Well really you cannot tell us much of anything. But we can tell you what you will experience throwing money away on a battery. If you were to utilize and use the power from the battery every single day, the energy from that Powerwal Scam will cost you $1 per Kwh or more vs say 8-cents from TXU or OnCore. Champion energy you can lock in rates for 3-years At 7-cents per Kwh for the first 2500 Kwh and drops to 6-cents over 2500 Kwh in a month. So what you did is jumped up, raised your hand and said PICK ME I WANT TO PAY 10 TIMES MORE FOR ELECTRICITY THAN I HAVE TOO and my neighbors pay for it. If you only use the Powerwall for emergency power, you have a great big nasty surprise waiting for you.

            You drank the Kool-Aid.

            In addition there are no Net Metering Laws in TX except for the Left Coast Island they call Austin. In DFW area to get a RE plan from one of the providers means you have to pay a higher rate than your neighbors pay for any power you take from the POCO, and they will only pay you wholesale price for any excess you generate with a monthly CAP and no credits in most plans. Example your neighbor pays around 7 to 10-cents for all the power he/she wants and goe slower if they use more than 2500 Kwh in a month. You will not get that rate. You will pay 12 to 15 -cents per Kwh, and only get 4 to 6 cents per Kwh for excess you sel back to the POCO and then sell to your neighbor for a profit. Texas utilities and your neighbors would like to say a great big THANK YOU and keep drinking Kool-Aid.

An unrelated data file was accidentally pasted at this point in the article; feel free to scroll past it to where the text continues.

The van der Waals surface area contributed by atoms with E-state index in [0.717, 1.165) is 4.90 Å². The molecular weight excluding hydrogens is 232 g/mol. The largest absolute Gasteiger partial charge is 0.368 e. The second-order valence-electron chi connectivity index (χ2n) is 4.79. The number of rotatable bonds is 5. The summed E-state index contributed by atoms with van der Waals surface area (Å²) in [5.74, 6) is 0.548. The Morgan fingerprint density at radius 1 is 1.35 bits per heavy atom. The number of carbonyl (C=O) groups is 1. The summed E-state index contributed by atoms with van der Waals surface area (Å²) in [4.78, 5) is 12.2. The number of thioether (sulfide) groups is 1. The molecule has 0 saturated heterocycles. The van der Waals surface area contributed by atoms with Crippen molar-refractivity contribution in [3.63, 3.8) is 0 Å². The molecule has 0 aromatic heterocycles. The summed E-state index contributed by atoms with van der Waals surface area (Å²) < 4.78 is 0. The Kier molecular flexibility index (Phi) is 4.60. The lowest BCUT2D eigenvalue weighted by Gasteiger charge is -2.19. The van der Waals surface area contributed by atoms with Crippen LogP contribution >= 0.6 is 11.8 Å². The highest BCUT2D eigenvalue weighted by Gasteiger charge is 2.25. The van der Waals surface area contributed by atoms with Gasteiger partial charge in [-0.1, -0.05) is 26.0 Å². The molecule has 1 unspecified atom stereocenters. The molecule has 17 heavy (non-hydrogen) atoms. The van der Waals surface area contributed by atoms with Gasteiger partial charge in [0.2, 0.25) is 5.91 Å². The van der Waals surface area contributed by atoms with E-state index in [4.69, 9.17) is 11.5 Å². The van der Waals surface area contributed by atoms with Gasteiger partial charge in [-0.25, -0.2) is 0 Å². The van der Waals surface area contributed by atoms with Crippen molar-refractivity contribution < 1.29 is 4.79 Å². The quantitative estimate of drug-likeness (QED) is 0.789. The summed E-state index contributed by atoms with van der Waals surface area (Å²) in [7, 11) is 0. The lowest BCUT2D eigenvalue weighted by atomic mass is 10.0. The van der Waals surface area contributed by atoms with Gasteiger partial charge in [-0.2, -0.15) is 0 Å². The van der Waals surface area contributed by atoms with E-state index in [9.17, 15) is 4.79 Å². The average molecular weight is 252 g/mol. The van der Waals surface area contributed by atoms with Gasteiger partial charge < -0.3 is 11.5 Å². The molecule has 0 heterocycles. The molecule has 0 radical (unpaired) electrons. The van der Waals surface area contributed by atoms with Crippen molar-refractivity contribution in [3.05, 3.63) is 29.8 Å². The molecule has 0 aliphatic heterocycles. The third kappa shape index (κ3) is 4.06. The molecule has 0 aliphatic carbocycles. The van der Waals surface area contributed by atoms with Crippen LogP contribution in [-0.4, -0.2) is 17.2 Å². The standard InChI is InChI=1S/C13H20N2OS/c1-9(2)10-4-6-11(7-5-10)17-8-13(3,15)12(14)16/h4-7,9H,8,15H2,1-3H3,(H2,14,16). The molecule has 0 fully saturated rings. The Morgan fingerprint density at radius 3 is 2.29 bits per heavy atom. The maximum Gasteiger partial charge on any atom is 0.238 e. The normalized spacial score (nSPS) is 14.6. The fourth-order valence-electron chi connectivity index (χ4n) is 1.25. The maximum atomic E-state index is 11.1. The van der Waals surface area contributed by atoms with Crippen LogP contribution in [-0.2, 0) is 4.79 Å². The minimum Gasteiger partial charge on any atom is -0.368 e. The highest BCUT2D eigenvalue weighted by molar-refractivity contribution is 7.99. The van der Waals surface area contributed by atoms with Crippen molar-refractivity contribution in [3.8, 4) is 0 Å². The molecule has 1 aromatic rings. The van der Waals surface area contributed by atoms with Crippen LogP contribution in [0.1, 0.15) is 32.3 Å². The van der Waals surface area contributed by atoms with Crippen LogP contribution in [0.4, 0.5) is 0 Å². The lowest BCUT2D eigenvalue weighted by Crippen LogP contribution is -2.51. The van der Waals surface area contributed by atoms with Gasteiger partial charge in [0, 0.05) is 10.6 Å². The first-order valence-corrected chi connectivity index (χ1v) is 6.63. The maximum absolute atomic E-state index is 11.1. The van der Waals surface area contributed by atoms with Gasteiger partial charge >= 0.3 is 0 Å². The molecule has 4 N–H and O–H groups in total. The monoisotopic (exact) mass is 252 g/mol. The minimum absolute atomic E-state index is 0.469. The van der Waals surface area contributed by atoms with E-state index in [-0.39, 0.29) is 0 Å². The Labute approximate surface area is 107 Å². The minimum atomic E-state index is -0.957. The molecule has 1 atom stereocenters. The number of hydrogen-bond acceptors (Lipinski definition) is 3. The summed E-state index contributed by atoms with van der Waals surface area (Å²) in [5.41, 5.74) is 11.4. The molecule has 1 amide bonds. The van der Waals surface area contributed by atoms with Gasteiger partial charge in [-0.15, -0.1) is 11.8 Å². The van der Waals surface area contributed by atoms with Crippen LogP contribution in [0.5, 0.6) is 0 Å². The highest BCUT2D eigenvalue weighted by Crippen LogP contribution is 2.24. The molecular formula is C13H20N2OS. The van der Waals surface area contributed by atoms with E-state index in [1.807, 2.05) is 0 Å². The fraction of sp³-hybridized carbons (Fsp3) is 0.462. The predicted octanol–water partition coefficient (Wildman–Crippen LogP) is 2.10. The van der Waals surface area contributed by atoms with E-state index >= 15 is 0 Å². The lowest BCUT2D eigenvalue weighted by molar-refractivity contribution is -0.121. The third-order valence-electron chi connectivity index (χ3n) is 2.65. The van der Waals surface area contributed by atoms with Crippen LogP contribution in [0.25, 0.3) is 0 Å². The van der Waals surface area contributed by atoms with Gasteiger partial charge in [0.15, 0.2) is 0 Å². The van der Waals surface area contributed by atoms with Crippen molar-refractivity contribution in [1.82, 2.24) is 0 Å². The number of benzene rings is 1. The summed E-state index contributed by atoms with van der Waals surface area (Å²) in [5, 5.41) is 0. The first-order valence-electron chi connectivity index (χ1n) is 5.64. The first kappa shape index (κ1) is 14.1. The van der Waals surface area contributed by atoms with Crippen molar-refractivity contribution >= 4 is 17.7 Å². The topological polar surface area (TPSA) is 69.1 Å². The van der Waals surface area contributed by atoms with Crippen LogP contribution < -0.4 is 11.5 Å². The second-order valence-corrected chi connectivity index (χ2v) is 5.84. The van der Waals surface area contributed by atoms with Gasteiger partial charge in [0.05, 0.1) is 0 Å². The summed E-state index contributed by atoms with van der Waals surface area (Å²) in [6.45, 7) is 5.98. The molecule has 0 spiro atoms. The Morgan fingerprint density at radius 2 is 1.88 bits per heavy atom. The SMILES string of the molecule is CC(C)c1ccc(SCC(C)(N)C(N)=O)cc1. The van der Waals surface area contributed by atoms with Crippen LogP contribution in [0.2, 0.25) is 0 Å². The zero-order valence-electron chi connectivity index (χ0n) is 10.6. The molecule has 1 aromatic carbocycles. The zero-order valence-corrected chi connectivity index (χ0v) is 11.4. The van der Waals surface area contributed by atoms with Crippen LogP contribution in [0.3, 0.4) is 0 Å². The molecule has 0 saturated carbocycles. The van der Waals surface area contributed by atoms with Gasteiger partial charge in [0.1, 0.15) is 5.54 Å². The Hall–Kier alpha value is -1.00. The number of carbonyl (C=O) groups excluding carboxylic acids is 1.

FWIW unless you live in a RV using gas for heat, cooking, and hot water, you have 240 volt service at your house. Trust me if you have just one of the following items in your home, you have 240 VAC:
            • Central heat/air conditioning. You live in DFW, you have HVAC unless you are in a trailer park.
            • Electric oven
            • Electric cooktop
            • Electric dryer

            But you would not know that if you drink Kool-Aid, so you get a pass.
            Last edited by Sunking; 09-15-2017, 03:04 PM.
            MSEE, PE

            Comment


            • #21
              Originally posted by Sunking View Post
              Well really you cannot tell us much of anything. But we can tell you what you will experience throwing money away on a battery. If you were to utilize and use the power from the battery every single day, the energy from that Powerwal Scam will cost you $1 per Kwh or more vs say 8-cents from TXU or OnCore. Champion energy you can lock in rates for 3-years At 7-cents per Kwh for the first 2500 Kwh and drops to 6-cents over 2500 Kwh in a month. So what you did is jumped up, raised your hand and said PICK ME I WANT TO PAY 10 TIMES MORE FOR ELECTRICITY THAN I HAVE TOO and my neighbors pay for it. If you only use the Powerwall for emergency power, you have a great big nasty surprise waiting for you.

              You drank the Kool-Aid.

              In addition there are no Net Metering Laws in TX except for the Left Coast Island they call Austin. In DFW area to get a RE plan from one of the providers means you have to pay a higher rate than your neighbors pay for any power you take from the POCO, and they will only pay you wholesale price for any excess you generate with a monthly CAP and no credits in most plans. Example your neighbor pays around 7 to 10-cents for all the power he/she wants and goe slower if they use more than 2500 Kwh in a month. You will not get that rate. You will pay 12 to 15 -cents per Kwh, and only get 4 to 6 cents per Kwh for excess you sel back to the POCO and then sell to your neighbor for a profit. Texas utilities and your neighbors would like to say a great big THANK YOU and keep drinking Kool-Aid.